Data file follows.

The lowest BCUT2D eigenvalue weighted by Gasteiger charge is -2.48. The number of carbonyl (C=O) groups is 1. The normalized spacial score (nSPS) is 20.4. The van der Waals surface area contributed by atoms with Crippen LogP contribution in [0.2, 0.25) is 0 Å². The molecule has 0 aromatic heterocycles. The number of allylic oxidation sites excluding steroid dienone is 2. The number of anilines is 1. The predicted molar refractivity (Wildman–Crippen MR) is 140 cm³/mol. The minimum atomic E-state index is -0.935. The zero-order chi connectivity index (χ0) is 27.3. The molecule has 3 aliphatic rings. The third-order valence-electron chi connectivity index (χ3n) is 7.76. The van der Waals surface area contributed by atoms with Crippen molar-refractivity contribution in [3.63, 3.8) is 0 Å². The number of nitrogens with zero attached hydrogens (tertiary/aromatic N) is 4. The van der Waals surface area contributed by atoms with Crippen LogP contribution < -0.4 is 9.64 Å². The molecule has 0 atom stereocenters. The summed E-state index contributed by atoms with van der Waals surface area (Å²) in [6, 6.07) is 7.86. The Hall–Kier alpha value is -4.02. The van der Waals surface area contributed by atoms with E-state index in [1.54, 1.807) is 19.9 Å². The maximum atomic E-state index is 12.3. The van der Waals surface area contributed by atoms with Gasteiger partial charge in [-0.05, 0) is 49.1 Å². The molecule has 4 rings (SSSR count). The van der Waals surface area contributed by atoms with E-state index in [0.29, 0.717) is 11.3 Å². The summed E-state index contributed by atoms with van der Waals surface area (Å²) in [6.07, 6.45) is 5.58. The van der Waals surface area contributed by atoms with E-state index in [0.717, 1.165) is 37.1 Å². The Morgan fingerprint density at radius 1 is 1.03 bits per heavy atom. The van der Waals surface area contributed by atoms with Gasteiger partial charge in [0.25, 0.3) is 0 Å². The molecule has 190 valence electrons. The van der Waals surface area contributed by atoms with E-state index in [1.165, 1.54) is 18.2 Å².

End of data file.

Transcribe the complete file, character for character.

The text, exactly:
The lowest BCUT2D eigenvalue weighted by Gasteiger charge is -2.48. The number of carbonyl (C=O) groups is 1. The normalized spacial score (nSPS) is 20.4. The van der Waals surface area contributed by atoms with Crippen LogP contribution in [0.2, 0.25) is 0 Å². The molecule has 0 aromatic heterocycles. The number of allylic oxidation sites excluding steroid dienone is 2. The number of anilines is 1. The predicted molar refractivity (Wildman–Crippen MR) is 140 cm³/mol. The minimum atomic E-state index is -0.935. The zero-order chi connectivity index (χ0) is 27.3. The molecule has 3 aliphatic rings. The third-order valence-electron chi connectivity index (χ3n) is 7.76. The van der Waals surface area contributed by atoms with Crippen molar-refractivity contribution in [3.63, 3.8) is 0 Å². The number of nitrogens with zero attached hydrogens (tertiary/aromatic N) is 4. The van der Waals surface area contributed by atoms with Crippen LogP contribution < -0.4 is 9.64 Å². The molecule has 0 atom stereocenters. The summed E-state index contributed by atoms with van der Waals surface area (Å²) in [6, 6.07) is 7.86. The Hall–Kier alpha value is -4.02. The van der Waals surface area contributed by atoms with E-state index in [1.54, 1.807) is 19.9 Å². The maximum atomic E-state index is 12.3. The van der Waals surface area contributed by atoms with Gasteiger partial charge in [-0.05, 0) is 49.1 Å². The molecule has 4 rings (SSSR count). The van der Waals surface area contributed by atoms with E-state index in [0.29, 0.717) is 11.3 Å². The summed E-state index contributed by atoms with van der Waals surface area (Å²) in [6.07, 6.45) is 5.58. The van der Waals surface area contributed by atoms with E-state index in [0.717, 1.165) is 37.1 Å². The Morgan fingerprint density at radius 1 is 1.03 bits per heavy atom. The van der Waals surface area contributed by atoms with Gasteiger partial charge in [0.25, 0.3) is 0 Å². The molecule has 190 valence electrons. The van der Waals surface area contributed by atoms with E-state index in [1.165, 1.54) is 18.2 Å².